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WakeMed and UnitedHealthcare didn't reach a new deal. How many will be affected?

WakeMed Health and Hospitals in Raleigh

United Healthcare and WakeMed Hospitals did not reach an agreement on a new contract by the June 1 deadline, meaning the Raleigh-based hospital is now out-of-network with the national insurer.

There are about 20,000 WakeMed patients with UHC insurance, though most patients currently in the hospital would still be covered under continuity of care policies that protect consumers in these kinds of situations. In addition, the No Surprises Act, which went into effect at the beginning of this year, offers some protections as well, however, in both of these situations, patients may have to fill out additional paperwork.

The WakeMed Physicians Network and ambulatory surgery centers are on a different contract and remain in-network, while specialists, hospitals, and outpatient clinics went out-of-network effective June 1.

This could present possible confusion, particularly for elective procedures. Patients could be billed in-network rates from the physician, but out-of-network rates from the facility.

The biggest disagreement point between the insurer and provider is over how many claims have been denied. With the employer-based health insurance model common throughout the U.S., health care economics functions differently than other marketplaces.

Patients with insurance pay monthly premiums, and then the insurer pays the bulk of the costs when patients seek out care. In theory, the insurer provides oversight to providers in order to keep health care costs in check, and reimburses for procedures deemed "medically necessary." But how the insurer and provider define medically necessary can differ, leading to the insurer denying claims that the hospital argues should be paid.

Those disagreements happen more with UHC than with other health insurance providers, according to Dr. Seth Brody, WakeMed's Chief Physician Executive.

"I have personally witnessed terribly sick patients being denied insurance coverage by UnitedHealthcare while already receiving care in our intensive care units," Brody said. "Our clinicians are doing their jobs at the bedside. UnitedHealthcare is simply looking to increase profits by complicating claims approvals and denying many claims after our patients have already received necessary medical care."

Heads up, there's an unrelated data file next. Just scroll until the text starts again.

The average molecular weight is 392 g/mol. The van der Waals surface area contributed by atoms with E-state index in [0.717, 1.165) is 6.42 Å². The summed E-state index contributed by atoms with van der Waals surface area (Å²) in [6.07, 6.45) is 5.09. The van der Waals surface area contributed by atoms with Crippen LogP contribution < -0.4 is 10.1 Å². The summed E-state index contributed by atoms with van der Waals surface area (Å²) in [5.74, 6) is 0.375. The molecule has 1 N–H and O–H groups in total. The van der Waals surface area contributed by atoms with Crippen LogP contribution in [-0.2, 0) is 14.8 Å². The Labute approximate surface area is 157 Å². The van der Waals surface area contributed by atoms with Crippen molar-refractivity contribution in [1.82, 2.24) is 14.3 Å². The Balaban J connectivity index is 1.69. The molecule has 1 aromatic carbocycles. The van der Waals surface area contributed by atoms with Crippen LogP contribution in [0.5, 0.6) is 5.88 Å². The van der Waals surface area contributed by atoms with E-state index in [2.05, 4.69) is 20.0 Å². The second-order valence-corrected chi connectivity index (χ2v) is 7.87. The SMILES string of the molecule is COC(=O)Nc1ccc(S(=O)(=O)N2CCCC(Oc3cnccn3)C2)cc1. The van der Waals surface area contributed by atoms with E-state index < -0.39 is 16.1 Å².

UHC says something different. According to the insurer, denied claims are due to double billing and other administrative errors by WakeMed. Furthermore, the insurer says WakeMed won't even come to the negotiating table to discuss new rate proposals.

"Based on WakeMed's actions over the past several months, we can only assume it was always the health system's intent to disrupt access to care for North Carolinians," UHC said in a statement released Wednesday morning.

In response, Brody acknowledged there were some billing mistakes.

"When you're submitting thousands and thousands of claims, you're going to have some errors," he said.

But Brody said WakeMed works hard to correct mistakes, and employs the same process to fix billing errors that it does with every other insurance payer, yet UHC denies claims "five to 10 times higher" than other insurers.

As for negotiating rates, Brody said it's far more important that the insurer pay for medically-necessary care. Once that is resolved, then WakeMed can discuss new rates, not before.

Both sides are saying they are motivated to reach a deal. If they find common ground within a few days, it likely wouldn't cause much disruption to patients, but if negotiations drag on for weeks or even months, it could lead to people seeking care from providers outside of the WakeMed network. Or employers seeking out a new insurance contract with a different health insurance provider.

UnitedHealthcare is a major player in the North Carolina health insurance market with more than $5 billion in direct accident and health premiums written.

That's a market share of nearly 20% in the state, second only to Blue Cross and Blue Shield of North Carolina which holds a 35% market share with more than $9 billion in direct premiums written, according to data from the N.C. Department of Insurance.

Jason deBruyn is the WUNC health reporter, a beat he took in 2020. He has been in the WUNC newsroom since 2016.
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